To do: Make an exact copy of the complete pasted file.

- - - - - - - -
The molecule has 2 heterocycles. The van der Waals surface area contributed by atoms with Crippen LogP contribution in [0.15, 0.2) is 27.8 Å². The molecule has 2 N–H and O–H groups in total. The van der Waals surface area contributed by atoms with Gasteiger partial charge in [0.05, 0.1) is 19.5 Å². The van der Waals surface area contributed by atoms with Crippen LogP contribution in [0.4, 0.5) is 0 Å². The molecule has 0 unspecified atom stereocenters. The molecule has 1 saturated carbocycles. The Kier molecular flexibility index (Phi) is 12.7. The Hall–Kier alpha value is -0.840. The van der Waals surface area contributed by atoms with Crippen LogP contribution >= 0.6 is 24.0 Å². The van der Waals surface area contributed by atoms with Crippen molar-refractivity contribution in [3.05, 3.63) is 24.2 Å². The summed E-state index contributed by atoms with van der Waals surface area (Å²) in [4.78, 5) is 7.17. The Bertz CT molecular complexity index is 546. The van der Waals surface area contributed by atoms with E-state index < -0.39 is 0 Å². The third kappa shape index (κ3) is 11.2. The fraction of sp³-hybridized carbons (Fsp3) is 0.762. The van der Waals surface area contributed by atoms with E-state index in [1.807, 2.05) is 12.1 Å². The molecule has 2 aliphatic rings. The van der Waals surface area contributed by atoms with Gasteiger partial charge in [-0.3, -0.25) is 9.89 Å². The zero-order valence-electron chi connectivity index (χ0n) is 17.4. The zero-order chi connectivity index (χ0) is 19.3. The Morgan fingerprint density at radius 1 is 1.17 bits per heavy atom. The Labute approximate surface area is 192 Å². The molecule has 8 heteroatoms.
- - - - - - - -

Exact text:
The molecule has 2 heterocycles. The van der Waals surface area contributed by atoms with Crippen LogP contribution in [0.15, 0.2) is 27.8 Å². The molecule has 2 N–H and O–H groups in total. The van der Waals surface area contributed by atoms with Gasteiger partial charge in [0.05, 0.1) is 19.5 Å². The van der Waals surface area contributed by atoms with Crippen LogP contribution in [0.4, 0.5) is 0 Å². The molecule has 0 unspecified atom stereocenters. The molecule has 1 saturated carbocycles. The Kier molecular flexibility index (Phi) is 12.7. The Hall–Kier alpha value is -0.840. The van der Waals surface area contributed by atoms with Crippen LogP contribution >= 0.6 is 24.0 Å². The van der Waals surface area contributed by atoms with Crippen molar-refractivity contribution in [3.05, 3.63) is 24.2 Å². The summed E-state index contributed by atoms with van der Waals surface area (Å²) in [4.78, 5) is 7.17. The Bertz CT molecular complexity index is 546. The van der Waals surface area contributed by atoms with E-state index < -0.39 is 0 Å². The third kappa shape index (κ3) is 11.2. The fraction of sp³-hybridized carbons (Fsp3) is 0.762. The van der Waals surface area contributed by atoms with E-state index in [1.807, 2.05) is 12.1 Å². The molecule has 2 aliphatic rings. The van der Waals surface area contributed by atoms with Gasteiger partial charge in [-0.3, -0.25) is 9.89 Å². The zero-order valence-electron chi connectivity index (χ0n) is 17.4. The zero-order chi connectivity index (χ0) is 19.3. The Morgan fingerprint density at radius 1 is 1.17 bits per heavy atom. The Labute approximate surface area is 192 Å². The molecule has 8 heteroatoms.